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To nag about constantly late employee???

(47 Posts)
Dollygirl2008 Mon 18-Apr-16 09:18:20

AIBU - a member of my staff is ALWAYS 5 or 10 minutes late and it's driving me mad! I have no problem with staff being late when something has happened, traffic etc, this happens to everyone. But this is everyday and no word or apology etc. We are a small team and I don't think its fair on the others. However, because it's a small team, its quite difficult to bring it up without causing an atmosphere. I think I will do it as part of a team meeting and apply it to everyone.


FuckSanta Mon 18-Apr-16 09:19:59

YABU to address an issue about one person in a group. Just tell them that you've noticed they're always late and that it needs to change.

TheSnowFairy Mon 18-Apr-16 09:21:02

Do it as part of a team meeting but I bet everyone else is as hacked off with it as you are.

ClutterofStarlings Mon 18-Apr-16 09:21:25

Are you their manager/team lead? If so there should be no problem bringing it up. You're not there to be their friend after all, and this sort of thing being continually overlooked does piss people off. Take them aside & have a word. It doesn't have to be a stroppy word, keep it matter of fact.
You could introduce signing in for everyone if that would make you feel better.

lilydaisyrose Mon 18-Apr-16 09:21:37

Does this person make up the time at lunch/leave later? If so, I don't see he problem - it's only 5/10 mins. That said, I'm assuming office job rather than retail or bank clerk or something where being late may impact on opening times.

Stillunexpected Mon 18-Apr-16 09:21:37

Are you the manager? Being persistently late is a disciplinary offence. Pull them up on it and formalise it. Bringing it up in a team meeting is a passive aggressive way of dealing with it when the issue applies only to one person, will be ignored by the persistent offender and resented by the rest of the team.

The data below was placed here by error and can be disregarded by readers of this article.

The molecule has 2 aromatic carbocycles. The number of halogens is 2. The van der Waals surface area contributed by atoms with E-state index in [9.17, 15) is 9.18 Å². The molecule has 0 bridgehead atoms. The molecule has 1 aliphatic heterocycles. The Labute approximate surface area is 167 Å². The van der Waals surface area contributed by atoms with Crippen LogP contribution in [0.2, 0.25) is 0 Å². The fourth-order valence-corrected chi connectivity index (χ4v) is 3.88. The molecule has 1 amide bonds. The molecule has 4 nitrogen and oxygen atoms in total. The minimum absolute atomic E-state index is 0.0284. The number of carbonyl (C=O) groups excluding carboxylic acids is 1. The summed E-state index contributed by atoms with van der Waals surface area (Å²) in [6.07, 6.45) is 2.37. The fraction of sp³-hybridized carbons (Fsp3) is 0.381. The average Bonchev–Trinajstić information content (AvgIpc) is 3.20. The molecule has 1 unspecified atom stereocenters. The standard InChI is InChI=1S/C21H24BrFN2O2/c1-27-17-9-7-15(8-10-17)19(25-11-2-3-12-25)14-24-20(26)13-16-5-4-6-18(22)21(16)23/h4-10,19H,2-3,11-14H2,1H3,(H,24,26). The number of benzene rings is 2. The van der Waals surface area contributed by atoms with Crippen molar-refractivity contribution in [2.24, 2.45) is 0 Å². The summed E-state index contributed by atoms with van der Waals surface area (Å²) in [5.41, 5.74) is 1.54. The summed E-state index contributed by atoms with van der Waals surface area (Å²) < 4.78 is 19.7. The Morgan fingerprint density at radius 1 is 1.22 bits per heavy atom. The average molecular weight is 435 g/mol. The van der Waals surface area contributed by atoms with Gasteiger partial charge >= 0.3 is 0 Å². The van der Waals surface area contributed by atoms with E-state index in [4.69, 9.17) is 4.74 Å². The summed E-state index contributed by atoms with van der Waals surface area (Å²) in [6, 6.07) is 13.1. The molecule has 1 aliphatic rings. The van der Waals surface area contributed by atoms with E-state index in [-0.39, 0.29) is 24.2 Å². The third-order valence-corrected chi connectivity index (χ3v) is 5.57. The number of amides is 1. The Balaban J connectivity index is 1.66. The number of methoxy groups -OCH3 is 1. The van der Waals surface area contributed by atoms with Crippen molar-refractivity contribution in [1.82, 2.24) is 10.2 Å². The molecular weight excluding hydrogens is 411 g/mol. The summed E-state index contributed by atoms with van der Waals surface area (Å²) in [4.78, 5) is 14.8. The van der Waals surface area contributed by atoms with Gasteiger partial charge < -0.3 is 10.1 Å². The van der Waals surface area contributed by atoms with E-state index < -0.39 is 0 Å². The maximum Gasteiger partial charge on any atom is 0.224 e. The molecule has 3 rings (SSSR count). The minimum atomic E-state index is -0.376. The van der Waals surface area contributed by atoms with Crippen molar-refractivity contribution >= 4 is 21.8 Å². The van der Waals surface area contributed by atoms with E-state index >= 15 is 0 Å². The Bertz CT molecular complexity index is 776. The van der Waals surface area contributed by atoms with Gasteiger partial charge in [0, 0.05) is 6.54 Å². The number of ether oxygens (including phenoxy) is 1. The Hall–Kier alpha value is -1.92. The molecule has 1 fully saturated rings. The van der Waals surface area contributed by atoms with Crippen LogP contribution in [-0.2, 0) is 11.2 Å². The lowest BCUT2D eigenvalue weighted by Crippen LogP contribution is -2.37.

LemonBreeland Mon 18-Apr-16 09:23:29

I would agree that you shouldn't do it as a team meeting. You need to formally discipline the permanent latecomer. Start with a verbal warning.

Euphemia Mon 18-Apr-16 09:23:41

If you're the manager, speak to them on their own. As you've never said anything, they obviously think it's not an issue.

HereIAm20 Mon 18-Apr-16 09:23:48

If it is a person for whom you have responsibility then you are not unreasonable in bringing it up. If not you would be.

echt Mon 18-Apr-16 09:23:58

I'm sure the rest of the team has noticed it and resent the lateness.

But not as much as they'll resent you for not fronting the latecomer. Scattergun tactics always create annoyance and, oddly, bypass the offender. They probably don't think of themselves as late, possibly nearly on time.

You're the employer, so do your job.

MartinaJ Mon 18-Apr-16 09:24:24

If you are the manager of the team, you should have the balls to have a 1:1 with the person and explain that being constantly late is wrong and gives a bad example to the team.
If you are a colleague and you're the only one who minds the person being late, once again, don't hide behind the "some members of the team" etc. and have a talk with the person.
If the whole team doesn't like it, have a chat with your manager where you directly discuss the issue.
You are very very BU and cowardly if you do a group discussion, IMHO. If you have a problem with someone, tell them directly.

Perfectlypurple Mon 18-Apr-16 09:25:08

I have a staff member that is often late amongst other things. I am tackling it with him alone no not annoying others by including them in any talks about lateness.

herecomethepotatoes Mon 18-Apr-16 09:25:37

Exactly what Stillunexpected said.

Bringing it up in a team meeting is a strange idea unless it's something the majority of staff are doing.

sonjadog Mon 18-Apr-16 09:28:04

Don't do it at a team meeting. That will just piss everyone off. The others will know who you are really referring to and will be irritated that they have to take criticism for her behaviour because you are too cowardly to say it to her directly. Just ask to speak to her alone.

CrushedNinjas Mon 18-Apr-16 09:29:24

If you are the manager you need to deal with it directly.
Raising it as part of a team meeting just shows you to be ineffectual and the other staff will lose any respect they had for you.